What's even better: The crux of McMillan's offensive system is so simple and pragmatic that it should port over to the Grizzlies' roster rather easily. Its most basic tenet lies in maximizing the number and quality of touches for the team's top shot creator, which in Portland was Brandon Roy and for Memphis would be Marc Gasol. As different as the two are in terms of skillset, they actually operate from similar spaces on the floor and possess an altruistic style conducive to supporting an offense. Some modification would be necessary in order to account for the Grizzlies' specific personnel, but overall McMillan could be just the coach to coax a more stable half-court offense out of an elite defensive team.
Brooklyn Nets: Lionel Hollins
It seems increasingly likely that Hollins and the Grizzlies will go their separate ways this summer, and if that's the case, the Nets would be wise to snatch him up. Brooklyn has the talent to be a solid team, and with the right direction could grow into something more. Hollins, in theory, could provide just that direction. He did a fantastic job in Memphis of getting talented players to buy into a particular culture -- one built of his own basketball ideals and indirectly championed by Tony Allen's now-infamous "All heart, grit, grind" recitation. It takes real coaching talent to collect disparate parts and channel their strengths so neatly into a collective identity, but Hollins helped cultivate a sense of purpose unique to these players and their personalities.
That's an important detail to remember. Hollins didn't instill the Grizzlies with anything that wasn't there before; he only organized and propagated that which was already present. If he should take the job in Brooklyn, he would need to do the same. Brooklyn doesn't have a Tony Allen or a Zach Randolph or a Marc Gasol. But it has other pieces capable of inspiring a very different basketball personality. How that personality might take shape remains to be seen, but I'd be very much interested to see Hollins help the Nets better establish who they are as a basketball team.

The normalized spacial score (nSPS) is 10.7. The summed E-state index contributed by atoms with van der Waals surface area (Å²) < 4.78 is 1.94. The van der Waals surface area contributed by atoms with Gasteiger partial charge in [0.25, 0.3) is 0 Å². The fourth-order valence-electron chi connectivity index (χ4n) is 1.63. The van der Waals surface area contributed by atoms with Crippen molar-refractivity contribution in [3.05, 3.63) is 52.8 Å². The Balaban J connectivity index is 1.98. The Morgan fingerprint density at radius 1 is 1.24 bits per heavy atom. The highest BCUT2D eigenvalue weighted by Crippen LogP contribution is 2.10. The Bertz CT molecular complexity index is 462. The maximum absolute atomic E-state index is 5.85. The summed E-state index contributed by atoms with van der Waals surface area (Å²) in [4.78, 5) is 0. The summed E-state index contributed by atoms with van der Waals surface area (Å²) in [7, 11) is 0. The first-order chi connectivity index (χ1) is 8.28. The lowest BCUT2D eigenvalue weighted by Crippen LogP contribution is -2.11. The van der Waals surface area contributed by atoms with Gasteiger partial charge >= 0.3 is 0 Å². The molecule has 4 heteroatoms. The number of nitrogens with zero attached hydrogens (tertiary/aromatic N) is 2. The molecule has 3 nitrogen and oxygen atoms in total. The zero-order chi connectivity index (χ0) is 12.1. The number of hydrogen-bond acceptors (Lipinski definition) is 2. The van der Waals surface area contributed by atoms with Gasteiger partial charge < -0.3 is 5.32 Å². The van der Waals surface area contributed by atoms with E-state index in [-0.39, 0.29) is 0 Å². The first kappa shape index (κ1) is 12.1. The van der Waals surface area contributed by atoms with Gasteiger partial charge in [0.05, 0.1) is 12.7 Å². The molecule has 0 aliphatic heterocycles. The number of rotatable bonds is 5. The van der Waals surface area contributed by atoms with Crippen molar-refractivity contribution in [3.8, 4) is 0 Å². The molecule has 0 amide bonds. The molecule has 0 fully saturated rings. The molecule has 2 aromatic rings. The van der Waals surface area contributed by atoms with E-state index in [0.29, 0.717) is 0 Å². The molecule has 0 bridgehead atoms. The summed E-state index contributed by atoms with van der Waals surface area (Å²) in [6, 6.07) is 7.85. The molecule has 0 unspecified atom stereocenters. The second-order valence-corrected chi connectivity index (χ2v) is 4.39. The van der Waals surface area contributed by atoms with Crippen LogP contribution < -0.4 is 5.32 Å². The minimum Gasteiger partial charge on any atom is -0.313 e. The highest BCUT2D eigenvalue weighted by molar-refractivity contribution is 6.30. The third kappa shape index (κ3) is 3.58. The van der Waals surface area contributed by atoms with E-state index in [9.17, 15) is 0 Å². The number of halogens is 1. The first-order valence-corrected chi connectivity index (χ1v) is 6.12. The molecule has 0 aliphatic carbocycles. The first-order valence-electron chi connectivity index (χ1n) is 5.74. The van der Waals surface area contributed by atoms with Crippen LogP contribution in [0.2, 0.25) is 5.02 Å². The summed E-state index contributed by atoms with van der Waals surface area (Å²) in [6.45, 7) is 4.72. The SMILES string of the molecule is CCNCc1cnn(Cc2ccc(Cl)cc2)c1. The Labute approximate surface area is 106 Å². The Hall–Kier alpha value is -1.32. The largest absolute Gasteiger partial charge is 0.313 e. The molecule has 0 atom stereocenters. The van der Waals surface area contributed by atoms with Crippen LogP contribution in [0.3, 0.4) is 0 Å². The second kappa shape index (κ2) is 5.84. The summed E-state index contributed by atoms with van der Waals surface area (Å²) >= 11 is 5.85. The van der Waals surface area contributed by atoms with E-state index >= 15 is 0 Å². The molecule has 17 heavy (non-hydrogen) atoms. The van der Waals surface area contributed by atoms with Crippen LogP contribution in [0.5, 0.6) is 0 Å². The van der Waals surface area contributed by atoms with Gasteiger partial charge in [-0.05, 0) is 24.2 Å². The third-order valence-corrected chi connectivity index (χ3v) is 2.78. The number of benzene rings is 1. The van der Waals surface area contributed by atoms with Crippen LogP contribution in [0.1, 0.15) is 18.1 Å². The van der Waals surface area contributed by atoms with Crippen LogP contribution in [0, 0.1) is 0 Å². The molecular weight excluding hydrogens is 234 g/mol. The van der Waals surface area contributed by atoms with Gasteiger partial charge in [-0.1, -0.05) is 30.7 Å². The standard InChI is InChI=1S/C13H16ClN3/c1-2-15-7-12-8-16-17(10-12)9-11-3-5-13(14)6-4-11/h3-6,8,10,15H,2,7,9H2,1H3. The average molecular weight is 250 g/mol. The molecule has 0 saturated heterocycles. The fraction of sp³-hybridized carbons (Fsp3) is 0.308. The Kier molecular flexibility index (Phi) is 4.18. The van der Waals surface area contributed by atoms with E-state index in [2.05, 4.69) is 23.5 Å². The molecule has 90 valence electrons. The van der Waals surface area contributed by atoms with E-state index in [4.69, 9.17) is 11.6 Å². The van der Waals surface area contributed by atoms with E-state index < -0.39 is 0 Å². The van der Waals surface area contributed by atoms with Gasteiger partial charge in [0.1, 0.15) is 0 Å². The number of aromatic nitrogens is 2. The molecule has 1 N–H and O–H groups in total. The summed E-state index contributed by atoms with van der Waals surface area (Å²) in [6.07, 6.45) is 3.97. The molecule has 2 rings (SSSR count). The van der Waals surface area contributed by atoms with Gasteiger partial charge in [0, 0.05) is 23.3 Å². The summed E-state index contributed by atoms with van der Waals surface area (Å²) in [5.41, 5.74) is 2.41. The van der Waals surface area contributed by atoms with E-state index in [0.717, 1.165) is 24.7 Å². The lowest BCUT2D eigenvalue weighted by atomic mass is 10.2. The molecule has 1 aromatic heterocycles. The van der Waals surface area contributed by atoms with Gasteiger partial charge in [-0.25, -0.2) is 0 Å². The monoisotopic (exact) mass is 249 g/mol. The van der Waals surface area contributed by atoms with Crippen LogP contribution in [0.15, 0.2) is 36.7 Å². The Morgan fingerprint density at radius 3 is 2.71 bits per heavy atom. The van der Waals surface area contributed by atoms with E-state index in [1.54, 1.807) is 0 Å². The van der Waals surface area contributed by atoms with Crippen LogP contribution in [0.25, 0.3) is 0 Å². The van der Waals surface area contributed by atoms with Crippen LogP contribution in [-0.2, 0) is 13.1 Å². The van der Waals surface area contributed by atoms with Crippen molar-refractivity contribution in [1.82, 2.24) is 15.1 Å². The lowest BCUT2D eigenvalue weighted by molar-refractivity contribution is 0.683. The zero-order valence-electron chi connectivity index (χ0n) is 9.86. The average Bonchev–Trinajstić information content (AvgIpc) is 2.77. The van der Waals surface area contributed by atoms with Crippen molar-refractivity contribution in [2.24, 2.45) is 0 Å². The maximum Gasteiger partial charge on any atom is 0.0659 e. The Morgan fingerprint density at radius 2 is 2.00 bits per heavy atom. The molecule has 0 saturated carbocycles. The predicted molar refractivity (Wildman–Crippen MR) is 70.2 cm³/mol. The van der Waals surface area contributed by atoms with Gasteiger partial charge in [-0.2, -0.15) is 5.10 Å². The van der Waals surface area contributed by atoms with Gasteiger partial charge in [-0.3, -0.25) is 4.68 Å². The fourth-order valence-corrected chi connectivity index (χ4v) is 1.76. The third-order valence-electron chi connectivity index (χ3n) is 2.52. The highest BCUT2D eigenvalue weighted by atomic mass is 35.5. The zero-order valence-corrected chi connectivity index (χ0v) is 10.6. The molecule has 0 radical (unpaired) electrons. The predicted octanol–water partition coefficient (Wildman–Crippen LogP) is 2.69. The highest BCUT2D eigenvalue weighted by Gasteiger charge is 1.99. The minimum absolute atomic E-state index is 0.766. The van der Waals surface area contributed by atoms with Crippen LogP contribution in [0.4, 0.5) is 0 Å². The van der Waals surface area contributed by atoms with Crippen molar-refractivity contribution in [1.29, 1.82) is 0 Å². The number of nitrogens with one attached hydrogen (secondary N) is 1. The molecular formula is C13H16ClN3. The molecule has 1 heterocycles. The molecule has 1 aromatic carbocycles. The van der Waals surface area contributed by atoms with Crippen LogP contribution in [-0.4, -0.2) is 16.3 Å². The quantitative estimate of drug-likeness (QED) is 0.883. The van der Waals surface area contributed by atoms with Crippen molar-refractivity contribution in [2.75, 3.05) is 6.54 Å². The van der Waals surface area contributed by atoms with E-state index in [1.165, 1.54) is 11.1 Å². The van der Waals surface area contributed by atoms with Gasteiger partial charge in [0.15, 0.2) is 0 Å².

Jeff Van Gundy called the Clippers
' coaching position a "great job." (Eliot J. Schechter/Getty Images)
Los Angeles Clippers: Jeff Van Gundy
There's a world of defensive potential lurking in the Clippers' frontline that can only be accessed through experience and instruction. The former might take care of itself (though DeAndre Jordan's 24.5 minutes per game under Vinny Del Negro last season implie otherwise), but the latter needs to come from a bright and particular defensive engineer. Van Gundy fits that bill perfectly, and would have an opportunity to mold two standout athletes into altogether superior help defenders if he took a job with the Clippers.